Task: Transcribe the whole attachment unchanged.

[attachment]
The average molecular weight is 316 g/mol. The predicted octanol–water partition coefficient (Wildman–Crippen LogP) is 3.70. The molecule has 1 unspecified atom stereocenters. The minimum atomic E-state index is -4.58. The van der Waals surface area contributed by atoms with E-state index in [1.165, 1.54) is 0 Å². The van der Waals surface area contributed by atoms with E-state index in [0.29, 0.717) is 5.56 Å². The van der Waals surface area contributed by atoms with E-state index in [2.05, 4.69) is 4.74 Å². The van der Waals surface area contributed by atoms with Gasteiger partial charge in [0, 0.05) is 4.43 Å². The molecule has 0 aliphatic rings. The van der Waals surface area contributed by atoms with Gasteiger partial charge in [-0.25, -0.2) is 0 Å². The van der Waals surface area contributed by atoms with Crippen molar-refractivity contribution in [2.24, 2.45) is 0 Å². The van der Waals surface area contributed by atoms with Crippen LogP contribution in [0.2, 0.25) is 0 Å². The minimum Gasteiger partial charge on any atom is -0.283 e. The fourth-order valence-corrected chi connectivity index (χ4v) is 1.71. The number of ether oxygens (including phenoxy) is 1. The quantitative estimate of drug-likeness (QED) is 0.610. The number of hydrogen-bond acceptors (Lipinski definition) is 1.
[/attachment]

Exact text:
The average molecular weight is 316 g/mol. The predicted octanol–water partition coefficient (Wildman–Crippen LogP) is 3.70. The molecule has 1 unspecified atom stereocenters. The minimum atomic E-state index is -4.58. The van der Waals surface area contributed by atoms with E-state index in [1.165, 1.54) is 0 Å². The van der Waals surface area contributed by atoms with E-state index in [0.29, 0.717) is 5.56 Å². The van der Waals surface area contributed by atoms with E-state index in [2.05, 4.69) is 4.74 Å². The van der Waals surface area contributed by atoms with Gasteiger partial charge in [0, 0.05) is 4.43 Å². The molecule has 0 aliphatic rings. The van der Waals surface area contributed by atoms with Gasteiger partial charge in [-0.25, -0.2) is 0 Å². The van der Waals surface area contributed by atoms with Crippen molar-refractivity contribution in [2.24, 2.45) is 0 Å². The van der Waals surface area contributed by atoms with Crippen LogP contribution in [0.2, 0.25) is 0 Å². The minimum Gasteiger partial charge on any atom is -0.283 e. The fourth-order valence-corrected chi connectivity index (χ4v) is 1.71. The number of ether oxygens (including phenoxy) is 1. The quantitative estimate of drug-likeness (QED) is 0.610. The number of hydrogen-bond acceptors (Lipinski definition) is 1.